-Ayn Rand

Tried to explain; but failed because he fortunately has not been confronted with 'guns in the street'

[Quote]I have heard this statement many times for many years, and I still have absolutely no idea what that means. One might as well say, “We need to get purple zebras out of the trees.” There are (to my knowledge) no purple zebras, and there are no zebras of any color in the trees, so it simply would not make any sense to say, “We need to get purple zebras out of the trees[/quote]

I think your following statements show you do know what it means

[Quote]But I have not once seen a firearm in the street. Firearms are not in our streets, and so it simply does not make sense to say we need to get them “off” the streets, since they are not on them in the first place.[/quote]

Ahh - the proof of idiocy. Thanks for the essay.

S. Lindsey's picture

...for a "Teacher" sometimes you are rather dense either that are you are purposefully being obtuse using ad hominem attacks to try to belittle the writter and keep people from listening to his actual arguments..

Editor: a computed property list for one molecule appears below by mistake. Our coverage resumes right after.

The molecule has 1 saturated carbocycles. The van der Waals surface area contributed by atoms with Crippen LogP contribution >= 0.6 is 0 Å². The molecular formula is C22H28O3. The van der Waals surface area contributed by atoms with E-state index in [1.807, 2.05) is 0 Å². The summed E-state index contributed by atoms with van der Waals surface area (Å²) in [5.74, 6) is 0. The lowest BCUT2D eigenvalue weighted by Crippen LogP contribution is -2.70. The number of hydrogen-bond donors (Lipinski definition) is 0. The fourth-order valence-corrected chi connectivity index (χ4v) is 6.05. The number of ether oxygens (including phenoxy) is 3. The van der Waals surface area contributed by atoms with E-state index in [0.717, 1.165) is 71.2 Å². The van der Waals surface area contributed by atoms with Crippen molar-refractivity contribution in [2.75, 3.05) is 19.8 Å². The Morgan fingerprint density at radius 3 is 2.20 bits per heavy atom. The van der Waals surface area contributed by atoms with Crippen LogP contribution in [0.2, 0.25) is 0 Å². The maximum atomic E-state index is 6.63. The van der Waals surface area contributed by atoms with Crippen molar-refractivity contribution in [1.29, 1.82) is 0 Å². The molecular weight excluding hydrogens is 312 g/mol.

His argument is words have meaning (you should know this already) thus his reference to the analogy of Purple Zebras... "Guns in the Streets" was his way of metaphorically giving an example of how lax we are using the English language to describe how we are euphemistically describing what is actually the issue..

Guns don't use Criminals..Criminals use guns. No amount of pantie twisting in DC is going to change that.... "Getting guns off the Street" is just a "morpheus" way of looking at a problem offering no solutions but giving the sheep something to munch on and make them happy...

Keep munching DM and Jeff it is after all one of the things Progressives do best.

This is another phase for you two that comes to mind...

<strong> It is better to be silent and be thought a fool.... then to speak and remove all doubt...</strong> Thanks to you two we have no doubts.

"Whoever claims the right to redistribute the wealth produced by others is claiming the right to treat human beings as chattel."

-Ayn Rand